Published: Wednesday, 12 February 2020
Modified: Friday, 22 September 2023
How to measure nanobubbles?
Before evaluating how fine bubbles work, it is important to know what size distribution and which number concentration of fine bubbles you are using. When you notice it works, you should know the minimum required concentration and/or size distribution. This enables you to optimize generating fine bubbles not to waste the time of generation and minimize the system size. On the other hand, there are applications which require higher concentration than 100M/ml and you cannot tell there is no effect by using Ultrafine bubbles generating machine which makes 50M/ml concentration.
We need to be careful enough about fine bubbles concentration. Fine bubbles can be measured by the same technology of measuring small particles. You can measure MB by camera (count pixel size) or laser (count blackout time), also as a simple method to know number index, you can refer information of turbidity.
When you measure nanobubbles, the most common way is to analyze Brownian Motion. Use laser and microscope to catch scattered light from UFB, take video and analyze how fast each UFB moves. (It is called Particle Tracking Analysis =PTA). As you know, Brownian Motion speed does not depend on the type of material but only by size, liquid temperature, and viscosity of liquid. You know liquid temp and viscosity so fast Brownian motion means small Ultrafine bubbles and slow one means relatively bigger Ultrafine bubbles. By tracking the Brownian motion, you will know the size of each Ultrafine bubble.
Commercial Measuring devices for nanobubbles?
Discovery and development of nanobubble generators was slow in the past because it was difficult to measure nanobubbles. Based on equipment available in the market to measure particles the same measurement methods were used to measure nanobubbles but not without issues.
|Manufacturer||Product||lower limit (particle)||Measurement system|
|Malvern NanoSight||NanoSight NS300 / NS500||10nm||Particle tracking analysis|
|Shimadzu||SALD7100HH||Laser diffraction scattering|
|Sympatec||HELOS||100nm||Laser diffraction scattering|
|Malvern Instruments||Zetasizer Nano||Dynamic light scattering|
|Otsuka Electronics||ELSZ-2plus||Dynamic light scattering|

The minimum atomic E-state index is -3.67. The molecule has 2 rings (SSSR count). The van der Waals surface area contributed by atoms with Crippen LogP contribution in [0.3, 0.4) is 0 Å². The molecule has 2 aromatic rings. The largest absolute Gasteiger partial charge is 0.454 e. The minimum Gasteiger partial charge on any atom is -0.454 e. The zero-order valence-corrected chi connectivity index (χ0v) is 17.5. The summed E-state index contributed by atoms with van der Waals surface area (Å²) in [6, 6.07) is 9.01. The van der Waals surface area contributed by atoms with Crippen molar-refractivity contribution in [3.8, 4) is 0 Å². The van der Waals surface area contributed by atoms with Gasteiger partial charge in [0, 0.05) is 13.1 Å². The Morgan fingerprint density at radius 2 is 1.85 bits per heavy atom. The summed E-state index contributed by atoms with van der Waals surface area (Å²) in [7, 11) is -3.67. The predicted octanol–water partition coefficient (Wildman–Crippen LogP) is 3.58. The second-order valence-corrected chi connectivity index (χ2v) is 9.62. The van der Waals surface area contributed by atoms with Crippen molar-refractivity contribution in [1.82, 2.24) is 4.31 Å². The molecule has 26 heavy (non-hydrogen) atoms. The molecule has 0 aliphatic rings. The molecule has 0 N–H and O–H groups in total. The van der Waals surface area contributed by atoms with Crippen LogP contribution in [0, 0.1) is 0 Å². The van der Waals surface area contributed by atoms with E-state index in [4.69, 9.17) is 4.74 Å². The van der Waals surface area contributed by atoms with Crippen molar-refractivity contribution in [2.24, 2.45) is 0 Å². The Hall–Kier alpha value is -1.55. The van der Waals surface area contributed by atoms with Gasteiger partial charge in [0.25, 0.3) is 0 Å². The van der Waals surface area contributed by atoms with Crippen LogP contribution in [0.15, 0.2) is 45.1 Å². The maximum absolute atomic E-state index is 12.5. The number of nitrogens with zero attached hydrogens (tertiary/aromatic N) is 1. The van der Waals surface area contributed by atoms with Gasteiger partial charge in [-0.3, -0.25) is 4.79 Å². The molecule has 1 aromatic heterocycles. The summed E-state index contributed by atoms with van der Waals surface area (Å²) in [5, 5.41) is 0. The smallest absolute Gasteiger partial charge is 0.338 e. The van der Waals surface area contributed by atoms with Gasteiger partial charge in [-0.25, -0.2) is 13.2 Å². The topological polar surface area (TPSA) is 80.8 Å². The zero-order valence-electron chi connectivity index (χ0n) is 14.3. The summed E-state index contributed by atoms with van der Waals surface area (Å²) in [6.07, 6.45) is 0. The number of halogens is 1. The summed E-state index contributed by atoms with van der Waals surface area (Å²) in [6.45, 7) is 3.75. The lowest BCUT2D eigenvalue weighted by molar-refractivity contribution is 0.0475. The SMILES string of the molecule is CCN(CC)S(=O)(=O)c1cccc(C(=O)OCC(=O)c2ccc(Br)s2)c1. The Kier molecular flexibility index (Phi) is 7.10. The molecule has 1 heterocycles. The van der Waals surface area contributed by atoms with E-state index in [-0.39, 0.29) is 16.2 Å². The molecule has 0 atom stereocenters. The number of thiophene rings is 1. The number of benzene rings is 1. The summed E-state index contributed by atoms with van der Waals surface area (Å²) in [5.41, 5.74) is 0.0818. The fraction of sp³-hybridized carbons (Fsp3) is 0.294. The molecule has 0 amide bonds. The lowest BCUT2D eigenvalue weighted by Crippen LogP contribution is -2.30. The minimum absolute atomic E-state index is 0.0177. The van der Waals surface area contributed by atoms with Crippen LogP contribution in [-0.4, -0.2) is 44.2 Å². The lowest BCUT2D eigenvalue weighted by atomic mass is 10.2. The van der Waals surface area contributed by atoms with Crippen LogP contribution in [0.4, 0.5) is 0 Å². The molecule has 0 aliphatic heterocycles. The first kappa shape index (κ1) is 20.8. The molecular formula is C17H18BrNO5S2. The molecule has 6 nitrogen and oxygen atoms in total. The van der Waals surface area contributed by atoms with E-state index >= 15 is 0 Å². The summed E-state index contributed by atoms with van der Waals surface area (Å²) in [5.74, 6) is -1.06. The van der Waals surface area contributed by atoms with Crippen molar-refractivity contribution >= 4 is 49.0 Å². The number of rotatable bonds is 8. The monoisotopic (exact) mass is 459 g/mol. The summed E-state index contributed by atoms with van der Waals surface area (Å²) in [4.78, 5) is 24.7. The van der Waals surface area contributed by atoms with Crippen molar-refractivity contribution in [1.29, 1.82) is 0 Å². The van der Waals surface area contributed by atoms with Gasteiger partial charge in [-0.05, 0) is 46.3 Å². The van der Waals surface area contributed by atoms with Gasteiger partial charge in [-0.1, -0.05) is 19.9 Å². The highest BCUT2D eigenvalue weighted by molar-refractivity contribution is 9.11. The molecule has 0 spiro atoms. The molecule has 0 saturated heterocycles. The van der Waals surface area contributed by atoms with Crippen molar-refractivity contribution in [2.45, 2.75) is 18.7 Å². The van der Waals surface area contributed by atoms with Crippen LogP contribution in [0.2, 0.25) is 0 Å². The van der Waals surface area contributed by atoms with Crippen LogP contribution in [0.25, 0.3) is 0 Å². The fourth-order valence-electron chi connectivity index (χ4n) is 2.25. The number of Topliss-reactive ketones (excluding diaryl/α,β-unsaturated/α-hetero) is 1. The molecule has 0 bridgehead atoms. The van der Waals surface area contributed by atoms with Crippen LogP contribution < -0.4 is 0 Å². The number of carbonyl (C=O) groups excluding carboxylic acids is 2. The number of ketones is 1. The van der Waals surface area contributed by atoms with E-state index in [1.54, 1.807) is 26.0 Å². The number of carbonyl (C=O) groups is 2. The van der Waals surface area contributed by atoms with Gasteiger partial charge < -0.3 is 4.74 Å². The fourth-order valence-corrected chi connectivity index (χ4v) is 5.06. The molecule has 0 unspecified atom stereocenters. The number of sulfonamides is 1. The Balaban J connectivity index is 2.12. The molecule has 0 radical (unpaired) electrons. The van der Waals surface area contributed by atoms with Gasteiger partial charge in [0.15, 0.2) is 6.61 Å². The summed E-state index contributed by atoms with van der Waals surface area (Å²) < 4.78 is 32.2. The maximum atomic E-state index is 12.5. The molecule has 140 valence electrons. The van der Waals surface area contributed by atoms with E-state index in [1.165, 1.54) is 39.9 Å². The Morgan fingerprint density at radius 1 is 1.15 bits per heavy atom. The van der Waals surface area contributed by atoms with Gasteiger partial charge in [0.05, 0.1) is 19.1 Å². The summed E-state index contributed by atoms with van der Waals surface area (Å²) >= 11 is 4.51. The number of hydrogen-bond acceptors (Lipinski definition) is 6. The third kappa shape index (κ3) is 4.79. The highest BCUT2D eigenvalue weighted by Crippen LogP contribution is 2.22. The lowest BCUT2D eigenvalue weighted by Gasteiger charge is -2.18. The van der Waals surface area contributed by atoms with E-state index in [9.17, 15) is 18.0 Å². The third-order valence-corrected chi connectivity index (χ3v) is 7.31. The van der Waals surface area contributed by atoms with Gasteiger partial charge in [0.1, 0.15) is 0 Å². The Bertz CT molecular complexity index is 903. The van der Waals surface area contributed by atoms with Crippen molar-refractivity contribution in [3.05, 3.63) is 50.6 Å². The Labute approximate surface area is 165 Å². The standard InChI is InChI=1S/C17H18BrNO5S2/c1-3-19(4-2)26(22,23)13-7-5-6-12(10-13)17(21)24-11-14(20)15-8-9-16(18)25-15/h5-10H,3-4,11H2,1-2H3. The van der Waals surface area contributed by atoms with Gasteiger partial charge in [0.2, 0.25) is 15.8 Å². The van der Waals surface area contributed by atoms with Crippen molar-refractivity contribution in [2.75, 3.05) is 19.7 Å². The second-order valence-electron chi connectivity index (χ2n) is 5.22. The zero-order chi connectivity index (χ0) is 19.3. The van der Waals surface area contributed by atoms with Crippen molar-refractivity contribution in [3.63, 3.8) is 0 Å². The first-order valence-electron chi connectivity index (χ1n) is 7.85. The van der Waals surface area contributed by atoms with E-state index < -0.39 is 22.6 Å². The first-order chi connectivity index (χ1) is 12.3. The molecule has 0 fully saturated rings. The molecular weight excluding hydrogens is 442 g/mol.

|Sympatec||NANOPHOX||Dynamic light scattering|
|Archimedes||Affinity Biosensors||Resonant mass measurement|
|IZON||qNano||Electrical sensing zone|
|Beckman Coulter||Multisizer 4||Electrical sensing zone|
|Micromeritics||Elzone II 5390||Electrical sensing zone|
In theory all the above equipment should be able to measure nanobubbles but there is a catch. When measuring particles this will give a strong diffracted laser to the detection sensor so it can be measured. On the other hand, when measuring nanobubbles they are very dark against the detection's sensor. This results that many nanobubbles not being detected. I.e., the NanoSight NS500 can measure particles down to a limit of 10nm, but when it comes to nanobubbles the detection limit goes up to maybe 60nm. Many of the other measurement equipment manufacturers can only detect larger particles / bubbles, as the mode diameter for nanobubbles is always somewhere between 50~90nm they will simply miss all or a very large part of the nanobubbles.
Sometimes our university and research clients come back to us saying the nanobubble generator is not working. The reason most of the time is not that the nanobubble generator is at fault but the measurement method has flaws. So far in Japan as we know, only two measurement products are used for properly detecting nanobubbles. The Shimadzu SALD7500-nano and the NanoSight NS300. Please be careful with the NanoSight as this comes with 4 types of lasers, red 642nm, green 532nm, blue 488nm and violet 405nm. For the NanoSight only the λ 405nm laser will work properly.
Do you have any other experiences with measuring nanobubbles or find any incorrect information please drop us a note and we will correct and update this article.
ALT Ultrafine bubble sensor
NanoSight with the particle tracking analysis method is probably the most widely used measurement instrument for ultrafine bubbles. But also, Shimadzu with the Sald7100HH can measure ultrafine bubbles. The downside of this equipment is that it's relatively expensive and not suitable for process monitoring. Many clients are looking for a more economical solution to get an indication if their ultrafine bubble generator is working perfectly and to save costs and energy when high levels of ultrafine bubbles are reached equipment should stop automatically. The ALT-9F17 is an ultrafine bubble sensor system based on the scattered laser principle.